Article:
Watching the paint dry

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Pujara reveals Test cricket’s true purpose

By the time curtains were drawn on the first two matches of this Border-Gavaskar series, Test cricket started to look like a Kardashian sibling trying to break the internet. In the third Test, Pujara decided that enough was enough, Kardashian be damned, Test cricket does not need these cheap thrills. So he changed the channels to show us Suraiya’s silent movie performances in an infinite loop. Did you notice the crowds in the Stadium? Yeah, I didn’t too. Because there weren’t any left after Pujara wrapped up his five-hundred-and-twenty-five-ball innings and restored normalcy.

Pujara.Indian Link
India’s Cheteshwar Pujara plays a shot during the third day of their third test cricket match against Australia in Ranchi, India, Saturday, March 18, 2017. (AP Photo/Aijaz Rahi)

Before the third match began, sports commentators were thrilled at the prospect of a revival in Test cricket. It started to look like boxing without the actual punches. Some people were even saying that there might be a few punches if Kohli doesn’t get back into runs. All that got lots of press. Indian media has been riding high on its team’s performances; even Australian media started putting cricket news on the front page. By the time the third Test was done, the tone of news coverage changed from an exciting narrative to level headed statistical analysis. All everyone talks about now is the glories of off-side defence techniques against the spinning ball on the final two days of a match in India. Yes. Boring.
With his widely praised marathon innings, India’s no.3 batsman managed to pull both teams from the brink of transforming cricket. He also gave a new lease of life to the age-old saying – ‘cricket is the real winner’. Philistines may call that a cliché. But when there is a draw at the end of a hard-fought five-day match, you have no option but to say that cricket is the only winner.
Rahul Dravid, one of my favourite players, had a reputation of boring the opposition to defeat in Test matches. His highest score of 270 runs came from 495 balls, so Pujara’s innings should not look too bad in comparison. Except that it did. In that Test in Rawalpindi, Dravid walked out to the crease at the end of Day 1 and batted only until Day 3, giving his team ample time to win the Test. He also scored at a strike rate of 55. Pujara’s innings was different in all respects. He walked out on Day 2, super-glued himself to the crease until the fourth day, consumed almost a full day’s worth of bowling (a single day’s game has typically 540 balls) to score just one-third of the team’s score at a rate of 38. At the end of Pujara’s opus, the lead was still not big enough to intimidate the opposition and his heroics even inspired the Aussies to do a Pujara themselves.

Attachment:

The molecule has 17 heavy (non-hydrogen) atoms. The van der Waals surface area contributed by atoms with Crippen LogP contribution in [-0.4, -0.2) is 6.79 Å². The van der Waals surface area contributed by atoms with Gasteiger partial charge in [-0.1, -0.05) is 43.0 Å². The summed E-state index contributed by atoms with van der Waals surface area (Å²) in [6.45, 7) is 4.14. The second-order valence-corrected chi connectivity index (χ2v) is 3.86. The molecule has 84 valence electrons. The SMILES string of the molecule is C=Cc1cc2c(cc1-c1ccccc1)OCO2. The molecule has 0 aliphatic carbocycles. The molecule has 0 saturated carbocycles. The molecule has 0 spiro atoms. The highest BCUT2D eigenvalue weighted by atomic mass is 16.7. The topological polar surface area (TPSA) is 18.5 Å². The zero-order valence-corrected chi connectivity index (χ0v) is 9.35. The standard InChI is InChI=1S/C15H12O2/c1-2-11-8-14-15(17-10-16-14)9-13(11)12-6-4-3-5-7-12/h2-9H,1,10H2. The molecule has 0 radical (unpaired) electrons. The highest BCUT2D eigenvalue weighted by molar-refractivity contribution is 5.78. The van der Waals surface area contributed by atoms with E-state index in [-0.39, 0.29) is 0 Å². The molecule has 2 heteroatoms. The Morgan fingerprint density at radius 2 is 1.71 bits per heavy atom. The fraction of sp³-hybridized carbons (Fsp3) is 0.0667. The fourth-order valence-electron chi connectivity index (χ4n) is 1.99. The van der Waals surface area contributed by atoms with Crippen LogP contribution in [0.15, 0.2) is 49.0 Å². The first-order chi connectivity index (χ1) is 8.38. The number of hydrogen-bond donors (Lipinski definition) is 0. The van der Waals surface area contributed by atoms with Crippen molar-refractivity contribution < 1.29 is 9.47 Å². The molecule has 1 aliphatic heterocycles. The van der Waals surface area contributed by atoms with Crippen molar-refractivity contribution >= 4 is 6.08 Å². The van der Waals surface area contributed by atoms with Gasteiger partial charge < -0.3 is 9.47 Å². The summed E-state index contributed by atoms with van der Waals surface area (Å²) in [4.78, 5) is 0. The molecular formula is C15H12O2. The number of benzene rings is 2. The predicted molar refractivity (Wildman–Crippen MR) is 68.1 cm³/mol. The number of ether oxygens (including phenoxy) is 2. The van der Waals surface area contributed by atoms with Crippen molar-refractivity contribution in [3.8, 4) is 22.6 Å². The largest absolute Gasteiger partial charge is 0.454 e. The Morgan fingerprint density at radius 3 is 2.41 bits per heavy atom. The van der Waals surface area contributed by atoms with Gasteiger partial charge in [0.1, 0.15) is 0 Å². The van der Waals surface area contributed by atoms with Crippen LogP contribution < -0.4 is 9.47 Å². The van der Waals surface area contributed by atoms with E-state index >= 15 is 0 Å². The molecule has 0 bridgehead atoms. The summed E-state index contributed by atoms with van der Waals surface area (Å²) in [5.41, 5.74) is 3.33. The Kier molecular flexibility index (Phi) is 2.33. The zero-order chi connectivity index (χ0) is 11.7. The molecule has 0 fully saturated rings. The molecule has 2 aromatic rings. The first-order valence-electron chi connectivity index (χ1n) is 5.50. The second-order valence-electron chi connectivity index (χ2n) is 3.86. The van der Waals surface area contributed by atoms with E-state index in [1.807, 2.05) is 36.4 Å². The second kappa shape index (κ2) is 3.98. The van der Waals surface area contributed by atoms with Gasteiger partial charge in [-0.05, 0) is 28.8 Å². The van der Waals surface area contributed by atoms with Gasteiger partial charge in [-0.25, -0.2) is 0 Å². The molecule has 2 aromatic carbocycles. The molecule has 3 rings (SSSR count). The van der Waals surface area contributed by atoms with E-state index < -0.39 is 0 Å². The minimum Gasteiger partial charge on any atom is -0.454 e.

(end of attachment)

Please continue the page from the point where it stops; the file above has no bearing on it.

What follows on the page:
What inspired the man to go to all those lengths to secure a draw?  It wasn’t a bad pitch, as the fourth innings proved. It wasn’t an unplayable bowling performance, as the team score proved. India wasn’t on the ropes and trying to save the Test either. The answer to that question lies in the theory that Pujara, like Dravid, is a purist of the game. He was helping along to revive the true purpose of Test cricket. Dravid famously said that he did not play Test cricket for runs. He played for time. It appears that Pujara goes a step further. He not only does not play for runs, he does not play to win either. He plays to simply cement Test cricket’s reputation as the most esoteric sport that only a few enjoy and fewer understand.
 Purists will tell you that there’s a certain timeless romance in Test cricket’s lazy five day matches that no other modern sport has. It slows down the hyperactive world around us and makes one appreciate the little things in life that one tends to miss while rushing to work at 110 KPH on the motorway. The wisdom of the hare and tortoise tale still holds value here. Rolling stones may have been on fleek for a few decades now, but the ones that gather moss are still sitting here. There are often no winners or losers here because well, there are no winners or losers in drawn matches. Test cricket, my friends, represents the values of a bygone glorious era. The same values which were briefly under assault by these ‘aaj-kal-ke-bacche’ in Kohli and Smith. Every generation needs a cricketer who will defy the belligerent new crop and plays the revivalist. Like Gavaskar when he carried his bat in a World Cup ODI scoring 36 runs in 174 balls in 1975. Just because he could.
 Revivalism was in full swing in the third Test so much so that Gavaskar praised Pujara’s innings and called it a travesty that he could not secure a spot in IPL. Just to set the context, the total number of balls bowled by both teams put together in a normal IPL match is 240, and average runs scored per match is about 314. In the third Test, while the rest of the Indian team scored 401 runs off 735 balls, by no means a rapid pace, Pujara took 525 balls for his 202. He played out 400 dot balls in the process. That’s right. Let that number sink in.
“I’d rather watch the paint dry!” says my Kiwi colleague in Sydney when I bring up cricket. I might join him soon.

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